Collaboration and creation: studying Screen Producing at the VCA

The Masters of Screen Producing at the VCA teaches real-world applicable skills and will leave you with two industry ready projects.

The Master of Screen Producing is a post-graduate degree at the Victorian College of the Arts, and after recently being refined, it looks like an ideal qualification for emerging Australian film & TV producers.

Providing the essential skills and experience required to create job-ready graduates in the film and TV industry, the Master of Screen Producing is a two-year course open to both students who have completed a relevant undergraduate degree, or working professionals in the industry who are looking to upskill.

How it works

Course coordinators have spent a number of years devising and revising what is delivered under the Masters, how students will learn the key skills, and what the measurable outcomes will be.

‘We see producing as an organic interplay between the creative, the practical and the business elements of making a screen project. We use the terminology “screen project” because we’re enabling students to develop skills that apply across all screen platforms :cinema, television, streaming, or any other form of online content,’ said Stephen Luby, Lecturer in Film & TV (Producing) at the VCA.

Luby, who will deliver the course alongside Dr. Donna Lyon, is a Melbourne-based screen producer with quite the prolific career under his belt. He began producing on sketch comedy series such as Full Frontal, Jimeoin and Big Girl’s Blouse, before moving into film (Crackerjack) and drama series (The Secret River) production.

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‘We have a lot of fun doing it. Originally the course started as an 18-month program, but now Donna and I have expanded it to a two year course because there’s a lot of material to cover and we want to be thorough,’ Luby said. ‘For example, learning how to properly budget takes weeks,  but we could not allocate this amount of time to it during the 18 month course. In this expanded two year course we can get through every facet of screen producing and not skip on the details.’

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‘What does it take to bring a film up from creative conception to getting it financed? We teach methods of overall project development, which include an awareness of what the marketplace is, where you go to find funding, and how to shape a project to fit a particular market.’

Hands-on producing

In addition to learning the creative, practical and business functions required of a screen producer (with input from notable screen producers themselves), students will have the opportunity to complete hands-on projects in real-world industry settings. At the conclusion of the course, they will have produced two short films and will have developed a market-ready longer form project.

‘The film-making happens in a subject that we call Production Collaboration, where Screen Producer students will work with Directing students and complete a screen project together,’ Luby explained. ‘We introduce the cohorts to each other early on, so they can form a good working relationship. Such collaboration is the essence of best industry practice.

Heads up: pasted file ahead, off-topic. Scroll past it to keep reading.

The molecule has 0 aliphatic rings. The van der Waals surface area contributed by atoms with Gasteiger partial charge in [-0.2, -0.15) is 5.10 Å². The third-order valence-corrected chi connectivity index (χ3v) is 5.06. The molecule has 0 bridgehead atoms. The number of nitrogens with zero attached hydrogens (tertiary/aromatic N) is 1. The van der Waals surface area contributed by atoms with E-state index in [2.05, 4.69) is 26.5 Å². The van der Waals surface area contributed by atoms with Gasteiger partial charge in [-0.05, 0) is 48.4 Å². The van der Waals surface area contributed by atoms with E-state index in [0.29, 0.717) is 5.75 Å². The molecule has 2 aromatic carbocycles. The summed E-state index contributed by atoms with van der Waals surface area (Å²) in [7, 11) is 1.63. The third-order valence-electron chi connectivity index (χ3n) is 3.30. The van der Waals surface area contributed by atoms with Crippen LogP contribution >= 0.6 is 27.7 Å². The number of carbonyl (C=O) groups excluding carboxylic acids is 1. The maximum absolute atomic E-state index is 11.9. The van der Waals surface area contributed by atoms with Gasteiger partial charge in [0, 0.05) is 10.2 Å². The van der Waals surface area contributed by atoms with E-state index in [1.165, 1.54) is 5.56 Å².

‘The director and producer will liaise on script drafts together, then the producer will take on the role of putting it all together – facilitating the project – and the director will take on the role of having the creative vision for the film itself, and working with the actors to execute it.’

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‘Collaborating with peers and seeing how other creatives operate, especially during my industry placement, taught me new ways of working and helped shape the kind of producer I want to be,’ said graduate Mario Biancacci.

‘Applying the skills I learned to VCA films, web series and industry placements was incredibly rewarding. In particular, understanding the concept of story and learning how to analyse scripts has allowed me to communicate with screenwriters on a more profound and professional level. Studying the practical elements of dramatic filmmaking also helped me hone my skills and understand the themes in film that interest me most.’

So, who can apply to this course? Well, whatever your background, the VCA says it’s equipped to turn you into a job-ready graduate.  ‘We’re looking for people with a sense of collaboration and cooperation,’ said Luby. ‘Some people come to us with a filmmaking background, and that’s great, but we don’t require that necessarily.

‘Some people have come to us from a finance and economics background, and they want to learn all the other skills. We very much welcome that’.

Applications for the Master of Screen Producing are open now, and can be submitted online via The University of Melbourne website.

There will also be a Q&A webinar this Wednesday 14 September, which you can sign up for at the Master of Screen producing handbook.

Silvi Vann-Wall is a journalist, podcaster, and filmmaker. They joined ScreenHub as Film Content Lead in 2022. Twitter: @SilviReports